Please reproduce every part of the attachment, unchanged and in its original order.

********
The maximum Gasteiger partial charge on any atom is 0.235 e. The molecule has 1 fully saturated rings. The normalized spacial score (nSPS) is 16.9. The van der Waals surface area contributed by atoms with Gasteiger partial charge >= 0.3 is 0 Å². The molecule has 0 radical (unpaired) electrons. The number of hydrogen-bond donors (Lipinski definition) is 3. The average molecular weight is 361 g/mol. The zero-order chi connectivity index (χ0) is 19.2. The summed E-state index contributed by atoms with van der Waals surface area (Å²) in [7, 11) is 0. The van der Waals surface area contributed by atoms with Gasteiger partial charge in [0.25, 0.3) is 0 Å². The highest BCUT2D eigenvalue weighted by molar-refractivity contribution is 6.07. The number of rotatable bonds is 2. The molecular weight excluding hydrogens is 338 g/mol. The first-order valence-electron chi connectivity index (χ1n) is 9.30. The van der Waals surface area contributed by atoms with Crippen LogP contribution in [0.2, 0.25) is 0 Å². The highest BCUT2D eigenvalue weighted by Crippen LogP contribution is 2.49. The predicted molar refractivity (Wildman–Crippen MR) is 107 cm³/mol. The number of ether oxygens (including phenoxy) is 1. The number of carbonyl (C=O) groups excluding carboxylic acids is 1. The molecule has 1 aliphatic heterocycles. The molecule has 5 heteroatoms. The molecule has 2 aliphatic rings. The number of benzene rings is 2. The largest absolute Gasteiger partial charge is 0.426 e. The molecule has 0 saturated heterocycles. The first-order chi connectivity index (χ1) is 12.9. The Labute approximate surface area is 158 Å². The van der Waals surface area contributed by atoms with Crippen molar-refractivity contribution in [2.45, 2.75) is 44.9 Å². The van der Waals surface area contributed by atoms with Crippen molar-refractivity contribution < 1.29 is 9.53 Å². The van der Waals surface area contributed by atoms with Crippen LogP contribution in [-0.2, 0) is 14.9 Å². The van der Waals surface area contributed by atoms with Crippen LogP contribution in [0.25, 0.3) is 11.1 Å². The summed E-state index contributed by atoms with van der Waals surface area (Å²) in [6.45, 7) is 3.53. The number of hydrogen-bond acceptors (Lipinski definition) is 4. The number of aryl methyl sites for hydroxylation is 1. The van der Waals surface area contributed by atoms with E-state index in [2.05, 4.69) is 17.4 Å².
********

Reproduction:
The maximum Gasteiger partial charge on any atom is 0.235 e. The molecule has 1 fully saturated rings. The normalized spacial score (nSPS) is 16.9. The van der Waals surface area contributed by atoms with Gasteiger partial charge >= 0.3 is 0 Å². The molecule has 0 radical (unpaired) electrons. The number of hydrogen-bond donors (Lipinski definition) is 3. The average molecular weight is 361 g/mol. The zero-order chi connectivity index (χ0) is 19.2. The summed E-state index contributed by atoms with van der Waals surface area (Å²) in [7, 11) is 0. The van der Waals surface area contributed by atoms with Gasteiger partial charge in [0.25, 0.3) is 0 Å². The highest BCUT2D eigenvalue weighted by molar-refractivity contribution is 6.07. The number of rotatable bonds is 2. The molecular weight excluding hydrogens is 338 g/mol. The first-order valence-electron chi connectivity index (χ1n) is 9.30. The van der Waals surface area contributed by atoms with Crippen LogP contribution in [0.2, 0.25) is 0 Å². The highest BCUT2D eigenvalue weighted by Crippen LogP contribution is 2.49. The predicted molar refractivity (Wildman–Crippen MR) is 107 cm³/mol. The number of ether oxygens (including phenoxy) is 1. The number of carbonyl (C=O) groups excluding carboxylic acids is 1. The molecule has 1 aliphatic heterocycles. The molecule has 5 heteroatoms. The molecule has 2 aliphatic rings. The number of benzene rings is 2. The largest absolute Gasteiger partial charge is 0.426 e. The molecule has 0 saturated heterocycles. The first-order chi connectivity index (χ1) is 12.9. The Labute approximate surface area is 158 Å². The van der Waals surface area contributed by atoms with Crippen molar-refractivity contribution in [2.45, 2.75) is 44.9 Å². The van der Waals surface area contributed by atoms with Crippen molar-refractivity contribution < 1.29 is 9.53 Å². The van der Waals surface area contributed by atoms with Crippen LogP contribution in [-0.2, 0) is 14.9 Å². The van der Waals surface area contributed by atoms with Crippen LogP contribution in [0.25, 0.3) is 11.1 Å². The summed E-state index contributed by atoms with van der Waals surface area (Å²) in [6.45, 7) is 3.53. The number of hydrogen-bond acceptors (Lipinski definition) is 4. The number of aryl methyl sites for hydroxylation is 1. The van der Waals surface area contributed by atoms with E-state index in [2.05, 4.69) is 17.4 Å².